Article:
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How Supplier Diversity Fits into Corporate Sustainability (ESG)

Supplier diversity and sustainability (ESG) are becoming more connected as responsible sourcing strategies intersect for environmental, social, and diverse suppliers.

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We frequently talk about corporate sustainability in terms of environmental impact, but the concept goes beyond reducing carbon footprints and limiting packaging waste. These are extremely important endeavors, but to reach overall sustainability goals—to be truly effective—corporate sustainability must involve the entire supply chain, which, in turn, must incorporate supplier diversity.

We’ve reached the point where supplier diversity is no longer a negotiable option when it comes to achieving sustainability objectives. According to the Sustainable Purchasing Leadership Council (SPLC), “leadership in sustainable purchasing means both finding ways to increase the use of diverse suppliers and improving environmental, social, and economic performance in a holistic fashion.”  In fact, many organizations today are connecting their supplier diversity initiative with their company ESG (Environmental, Social, Governance) goals. 

Three Pillars of Sustainability

A quality corporate sustainability policy is built on three pillars: the environmental pillar, the social pillar, and the economic pillar—or planet, people, and profit. And they’re all a part of the same ESG vision.  Let’s take a quick look at each pillar.

The environmental pillar: This is the pillar most of us think of first when discussing sustainability initiatives. Companies focus on reducing their impact on the planet through initiatives such as no-waste packaging and reducing greenhouse gas emissions.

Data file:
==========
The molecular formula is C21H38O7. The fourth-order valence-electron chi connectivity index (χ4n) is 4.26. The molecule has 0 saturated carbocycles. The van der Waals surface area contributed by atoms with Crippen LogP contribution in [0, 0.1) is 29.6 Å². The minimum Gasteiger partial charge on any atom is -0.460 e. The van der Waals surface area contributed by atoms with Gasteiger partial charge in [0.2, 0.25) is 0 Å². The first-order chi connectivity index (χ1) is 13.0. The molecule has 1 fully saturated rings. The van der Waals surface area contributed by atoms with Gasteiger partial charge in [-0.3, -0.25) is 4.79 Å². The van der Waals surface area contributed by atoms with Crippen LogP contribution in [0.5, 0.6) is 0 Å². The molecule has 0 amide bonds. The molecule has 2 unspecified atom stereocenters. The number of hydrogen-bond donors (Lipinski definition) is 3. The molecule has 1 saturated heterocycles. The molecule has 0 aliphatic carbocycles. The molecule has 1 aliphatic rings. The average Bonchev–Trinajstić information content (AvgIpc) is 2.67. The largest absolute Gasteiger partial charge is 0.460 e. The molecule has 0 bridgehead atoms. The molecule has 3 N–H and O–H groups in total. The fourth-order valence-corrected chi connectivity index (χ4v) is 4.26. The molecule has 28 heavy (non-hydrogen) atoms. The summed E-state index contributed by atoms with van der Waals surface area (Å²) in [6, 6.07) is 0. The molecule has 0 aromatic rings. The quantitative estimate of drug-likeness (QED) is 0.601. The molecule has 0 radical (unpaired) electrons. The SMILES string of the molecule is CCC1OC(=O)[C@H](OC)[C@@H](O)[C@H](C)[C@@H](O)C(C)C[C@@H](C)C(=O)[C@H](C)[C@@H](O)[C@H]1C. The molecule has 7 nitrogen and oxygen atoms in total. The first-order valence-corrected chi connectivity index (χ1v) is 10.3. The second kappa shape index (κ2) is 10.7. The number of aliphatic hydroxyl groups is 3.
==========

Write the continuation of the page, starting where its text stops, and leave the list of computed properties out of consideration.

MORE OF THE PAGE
The social pillar: This “people” pillar is built on the belief that a sustainable business should have the support and approval of its employees, stakeholders, and the community where it operates. In other words, a company should treat its employees fairly, be a good neighbor, and buy from socially responsible organization at both the local and global levels.

The economic pillar: Profit is the foundation of this pillar. After all, a business cannot sustain itself for long unless it turns a profit. However, profit at any cost is not sustainable over the long term. The other two pillars should be given equal weight to the economic pillar. Each of these pillars of sustainability is equally important and intertwined with the others, and any sustainability policy must meet current needs without compromising future generations, whom we hope will continue to live, work, create, and thrive.

How Supplier Diversity Supports Corporate Sustainability Goals

So how does supplier diversity support each of these three sustainability pillars? To reach your corporate sustainability goals, you must develop a sustainable procurement program, which, as we are seeing over and over, must include supplier diversity. Here, again, I defer to SPLC, which asserts that “leadership on supplier diversity is an essential part of leadership in sustainable purchasing.”